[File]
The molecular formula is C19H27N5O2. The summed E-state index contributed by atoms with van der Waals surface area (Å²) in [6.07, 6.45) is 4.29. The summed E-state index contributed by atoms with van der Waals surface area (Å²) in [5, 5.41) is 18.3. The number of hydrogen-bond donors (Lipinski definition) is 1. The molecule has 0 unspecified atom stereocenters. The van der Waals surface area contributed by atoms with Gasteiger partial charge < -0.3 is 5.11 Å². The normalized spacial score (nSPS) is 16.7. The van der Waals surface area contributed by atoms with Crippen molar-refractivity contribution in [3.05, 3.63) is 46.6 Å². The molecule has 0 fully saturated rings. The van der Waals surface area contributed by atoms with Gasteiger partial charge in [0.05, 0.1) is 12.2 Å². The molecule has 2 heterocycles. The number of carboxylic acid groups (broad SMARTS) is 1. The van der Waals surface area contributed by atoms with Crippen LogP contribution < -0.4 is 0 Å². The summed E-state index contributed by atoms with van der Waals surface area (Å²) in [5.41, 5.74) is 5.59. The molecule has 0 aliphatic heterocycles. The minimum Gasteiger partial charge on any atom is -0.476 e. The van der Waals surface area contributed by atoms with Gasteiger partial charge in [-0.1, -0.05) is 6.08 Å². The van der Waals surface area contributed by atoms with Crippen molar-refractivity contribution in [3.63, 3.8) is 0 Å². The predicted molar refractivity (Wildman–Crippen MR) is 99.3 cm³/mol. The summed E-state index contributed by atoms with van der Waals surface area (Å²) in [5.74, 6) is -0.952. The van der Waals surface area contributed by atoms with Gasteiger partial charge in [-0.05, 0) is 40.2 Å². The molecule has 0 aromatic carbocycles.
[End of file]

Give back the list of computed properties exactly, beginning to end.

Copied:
The molecular formula is C19H27N5O2. The summed E-state index contributed by atoms with van der Waals surface area (Å²) in [6.07, 6.45) is 4.29. The summed E-state index contributed by atoms with van der Waals surface area (Å²) in [5, 5.41) is 18.3. The number of hydrogen-bond donors (Lipinski definition) is 1. The molecule has 0 unspecified atom stereocenters. The van der Waals surface area contributed by atoms with Gasteiger partial charge < -0.3 is 5.11 Å². The normalized spacial score (nSPS) is 16.7. The van der Waals surface area contributed by atoms with Crippen molar-refractivity contribution in [3.05, 3.63) is 46.6 Å². The molecule has 0 fully saturated rings. The van der Waals surface area contributed by atoms with Gasteiger partial charge in [0.05, 0.1) is 12.2 Å². The molecule has 2 heterocycles. The number of carboxylic acid groups (broad SMARTS) is 1. The van der Waals surface area contributed by atoms with Crippen LogP contribution < -0.4 is 0 Å². The summed E-state index contributed by atoms with van der Waals surface area (Å²) in [5.41, 5.74) is 5.59. The molecule has 0 aliphatic heterocycles. The minimum Gasteiger partial charge on any atom is -0.476 e. The van der Waals surface area contributed by atoms with Gasteiger partial charge in [-0.1, -0.05) is 6.08 Å². The van der Waals surface area contributed by atoms with Crippen molar-refractivity contribution in [3.63, 3.8) is 0 Å². The predicted molar refractivity (Wildman–Crippen MR) is 99.3 cm³/mol. The summed E-state index contributed by atoms with van der Waals surface area (Å²) in [5.74, 6) is -0.952. The van der Waals surface area contributed by atoms with Gasteiger partial charge in [-0.05, 0) is 40.2 Å². The molecule has 0 aromatic carbocycles.